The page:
The Pathology and Pathogenesis of Injuries Caused by Lateral Impact Accidents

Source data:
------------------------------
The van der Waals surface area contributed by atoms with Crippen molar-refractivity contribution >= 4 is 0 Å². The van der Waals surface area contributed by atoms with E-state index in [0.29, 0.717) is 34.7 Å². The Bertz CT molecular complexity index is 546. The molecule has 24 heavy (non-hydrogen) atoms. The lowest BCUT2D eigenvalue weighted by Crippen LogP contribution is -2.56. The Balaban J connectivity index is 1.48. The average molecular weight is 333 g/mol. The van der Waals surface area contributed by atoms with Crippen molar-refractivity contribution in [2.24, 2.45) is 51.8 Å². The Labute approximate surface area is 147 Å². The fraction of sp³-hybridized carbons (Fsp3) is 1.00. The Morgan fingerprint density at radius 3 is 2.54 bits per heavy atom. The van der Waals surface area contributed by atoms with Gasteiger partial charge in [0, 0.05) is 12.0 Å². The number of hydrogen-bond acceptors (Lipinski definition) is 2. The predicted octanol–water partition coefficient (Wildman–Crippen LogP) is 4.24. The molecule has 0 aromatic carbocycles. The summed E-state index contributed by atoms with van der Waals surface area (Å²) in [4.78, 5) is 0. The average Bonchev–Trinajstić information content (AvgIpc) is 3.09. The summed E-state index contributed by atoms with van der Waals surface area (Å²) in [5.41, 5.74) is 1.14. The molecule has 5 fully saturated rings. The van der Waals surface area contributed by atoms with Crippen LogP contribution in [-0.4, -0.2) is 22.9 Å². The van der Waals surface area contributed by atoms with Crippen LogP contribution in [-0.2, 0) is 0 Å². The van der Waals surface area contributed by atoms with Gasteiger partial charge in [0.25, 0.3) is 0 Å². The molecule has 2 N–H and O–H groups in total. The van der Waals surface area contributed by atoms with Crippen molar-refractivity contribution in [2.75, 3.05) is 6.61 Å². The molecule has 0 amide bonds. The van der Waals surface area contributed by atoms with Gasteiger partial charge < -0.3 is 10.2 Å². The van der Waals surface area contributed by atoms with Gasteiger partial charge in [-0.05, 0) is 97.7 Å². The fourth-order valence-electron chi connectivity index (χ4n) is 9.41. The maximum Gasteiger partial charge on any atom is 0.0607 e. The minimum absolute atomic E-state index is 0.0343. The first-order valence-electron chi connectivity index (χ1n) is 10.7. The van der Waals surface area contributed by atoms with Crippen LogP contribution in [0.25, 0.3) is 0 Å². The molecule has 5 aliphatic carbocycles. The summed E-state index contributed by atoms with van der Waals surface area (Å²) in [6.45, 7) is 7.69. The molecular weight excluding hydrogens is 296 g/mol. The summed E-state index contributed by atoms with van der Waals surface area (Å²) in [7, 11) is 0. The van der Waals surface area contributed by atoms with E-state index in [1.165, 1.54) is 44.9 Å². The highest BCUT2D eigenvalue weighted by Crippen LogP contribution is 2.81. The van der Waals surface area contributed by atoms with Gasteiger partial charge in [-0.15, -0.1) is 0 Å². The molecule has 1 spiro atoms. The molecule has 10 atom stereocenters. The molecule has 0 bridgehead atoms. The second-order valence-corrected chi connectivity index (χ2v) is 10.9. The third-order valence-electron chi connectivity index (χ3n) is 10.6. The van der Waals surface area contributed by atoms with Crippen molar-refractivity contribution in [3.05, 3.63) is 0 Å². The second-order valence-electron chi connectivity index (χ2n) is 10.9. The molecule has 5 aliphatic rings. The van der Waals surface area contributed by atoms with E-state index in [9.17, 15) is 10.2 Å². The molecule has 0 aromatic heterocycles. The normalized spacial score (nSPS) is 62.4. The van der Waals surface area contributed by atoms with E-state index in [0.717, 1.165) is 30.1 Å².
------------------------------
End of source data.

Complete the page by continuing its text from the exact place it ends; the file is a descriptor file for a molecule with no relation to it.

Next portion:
Forty-eight lateral impact accidents were studied correlating vehicle damage and occupant injury. Side-swipe accidents produced serious injury only when the occupant's elbow was protruding through a window or when the occupant space of the vehicle was seriously compromised. Intersection impacts and drifting impacts, particularly when the impact was caused by a vehicle approaching from the opposite direction, caused the most serious injuries. Fractures of the acetabulum with intrapelvic protrusion of the hip and fractures of the pubic rami are characteristic of lateral impact accidents. The door was the most common injury-producing structure of the vehicle. Deep wrap-around seat designs and stronger doors, door frames, and chassis structures are necessary to reduce occupant space penetration and to absorb impact energy in lateral impact accidents.